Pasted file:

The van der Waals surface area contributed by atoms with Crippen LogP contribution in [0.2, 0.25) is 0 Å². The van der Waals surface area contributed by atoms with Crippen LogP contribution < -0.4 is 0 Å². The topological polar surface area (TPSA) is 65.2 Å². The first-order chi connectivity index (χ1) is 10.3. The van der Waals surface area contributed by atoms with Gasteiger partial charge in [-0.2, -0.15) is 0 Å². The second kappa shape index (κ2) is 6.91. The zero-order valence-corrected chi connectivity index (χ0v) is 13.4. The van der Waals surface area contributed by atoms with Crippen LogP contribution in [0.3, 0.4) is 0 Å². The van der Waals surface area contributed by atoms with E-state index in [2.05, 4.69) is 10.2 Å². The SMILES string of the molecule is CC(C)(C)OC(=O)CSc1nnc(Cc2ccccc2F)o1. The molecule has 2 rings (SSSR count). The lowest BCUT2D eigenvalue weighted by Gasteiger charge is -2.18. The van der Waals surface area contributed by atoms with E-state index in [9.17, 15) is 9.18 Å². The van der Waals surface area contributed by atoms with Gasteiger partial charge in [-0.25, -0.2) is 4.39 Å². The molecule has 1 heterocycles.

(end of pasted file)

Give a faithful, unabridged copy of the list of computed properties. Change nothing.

The van der Waals surface area contributed by atoms with Crippen LogP contribution in [0.2, 0.25) is 0 Å². The van der Waals surface area contributed by atoms with Crippen LogP contribution < -0.4 is 0 Å². The topological polar surface area (TPSA) is 65.2 Å². The first-order chi connectivity index (χ1) is 10.3. The van der Waals surface area contributed by atoms with Gasteiger partial charge in [-0.2, -0.15) is 0 Å². The second kappa shape index (κ2) is 6.91. The zero-order valence-corrected chi connectivity index (χ0v) is 13.4. The van der Waals surface area contributed by atoms with Crippen LogP contribution in [0.3, 0.4) is 0 Å². The van der Waals surface area contributed by atoms with E-state index in [2.05, 4.69) is 10.2 Å². The SMILES string of the molecule is CC(C)(C)OC(=O)CSc1nnc(Cc2ccccc2F)o1. The molecule has 2 rings (SSSR count). The lowest BCUT2D eigenvalue weighted by Gasteiger charge is -2.18. The van der Waals surface area contributed by atoms with E-state index in [9.17, 15) is 9.18 Å². The van der Waals surface area contributed by atoms with Gasteiger partial charge in [-0.25, -0.2) is 4.39 Å². The molecule has 1 heterocycles.